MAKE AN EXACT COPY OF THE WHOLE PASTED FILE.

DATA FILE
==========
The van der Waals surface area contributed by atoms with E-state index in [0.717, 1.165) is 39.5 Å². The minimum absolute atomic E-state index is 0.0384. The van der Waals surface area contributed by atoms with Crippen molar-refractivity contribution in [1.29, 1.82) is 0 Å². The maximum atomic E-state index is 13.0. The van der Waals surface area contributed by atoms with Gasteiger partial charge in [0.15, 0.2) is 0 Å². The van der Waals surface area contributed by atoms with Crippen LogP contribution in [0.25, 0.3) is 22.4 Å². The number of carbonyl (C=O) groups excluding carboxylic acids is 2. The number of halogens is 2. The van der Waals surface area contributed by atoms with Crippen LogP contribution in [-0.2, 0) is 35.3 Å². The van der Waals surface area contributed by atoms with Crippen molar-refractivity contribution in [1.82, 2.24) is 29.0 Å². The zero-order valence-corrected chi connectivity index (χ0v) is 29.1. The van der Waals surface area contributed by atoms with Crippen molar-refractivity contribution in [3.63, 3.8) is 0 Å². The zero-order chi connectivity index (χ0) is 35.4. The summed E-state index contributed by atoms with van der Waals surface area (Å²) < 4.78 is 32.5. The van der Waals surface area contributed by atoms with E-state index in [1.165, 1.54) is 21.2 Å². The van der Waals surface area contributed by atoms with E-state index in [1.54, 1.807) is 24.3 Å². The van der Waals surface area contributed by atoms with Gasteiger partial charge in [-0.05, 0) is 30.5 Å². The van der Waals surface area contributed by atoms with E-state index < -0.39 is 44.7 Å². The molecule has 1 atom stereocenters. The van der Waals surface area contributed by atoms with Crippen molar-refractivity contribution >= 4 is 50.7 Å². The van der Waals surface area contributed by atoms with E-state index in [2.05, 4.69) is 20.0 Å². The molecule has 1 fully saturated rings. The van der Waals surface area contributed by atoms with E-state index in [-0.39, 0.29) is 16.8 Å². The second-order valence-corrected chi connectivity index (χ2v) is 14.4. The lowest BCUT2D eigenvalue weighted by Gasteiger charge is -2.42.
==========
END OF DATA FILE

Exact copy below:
The van der Waals surface area contributed by atoms with E-state index in [0.717, 1.165) is 39.5 Å². The minimum absolute atomic E-state index is 0.0384. The van der Waals surface area contributed by atoms with Crippen molar-refractivity contribution in [1.29, 1.82) is 0 Å². The maximum atomic E-state index is 13.0. The van der Waals surface area contributed by atoms with Gasteiger partial charge in [0.15, 0.2) is 0 Å². The van der Waals surface area contributed by atoms with Crippen LogP contribution in [0.25, 0.3) is 22.4 Å². The number of carbonyl (C=O) groups excluding carboxylic acids is 2. The number of halogens is 2. The van der Waals surface area contributed by atoms with Crippen LogP contribution in [-0.2, 0) is 35.3 Å². The van der Waals surface area contributed by atoms with Crippen molar-refractivity contribution in [1.82, 2.24) is 29.0 Å². The zero-order valence-corrected chi connectivity index (χ0v) is 29.1. The van der Waals surface area contributed by atoms with Crippen molar-refractivity contribution in [3.63, 3.8) is 0 Å². The zero-order chi connectivity index (χ0) is 35.4. The summed E-state index contributed by atoms with van der Waals surface area (Å²) < 4.78 is 32.5. The van der Waals surface area contributed by atoms with E-state index in [1.165, 1.54) is 21.2 Å². The van der Waals surface area contributed by atoms with E-state index in [1.54, 1.807) is 24.3 Å². The van der Waals surface area contributed by atoms with Gasteiger partial charge in [-0.05, 0) is 30.5 Å². The van der Waals surface area contributed by atoms with E-state index < -0.39 is 44.7 Å². The molecule has 1 atom stereocenters. The van der Waals surface area contributed by atoms with Crippen molar-refractivity contribution >= 4 is 50.7 Å². The van der Waals surface area contributed by atoms with E-state index in [2.05, 4.69) is 20.0 Å². The molecule has 1 fully saturated rings. The van der Waals surface area contributed by atoms with E-state index in [-0.39, 0.29) is 16.8 Å². The second-order valence-corrected chi connectivity index (χ2v) is 14.4. The lowest BCUT2D eigenvalue weighted by Gasteiger charge is -2.42.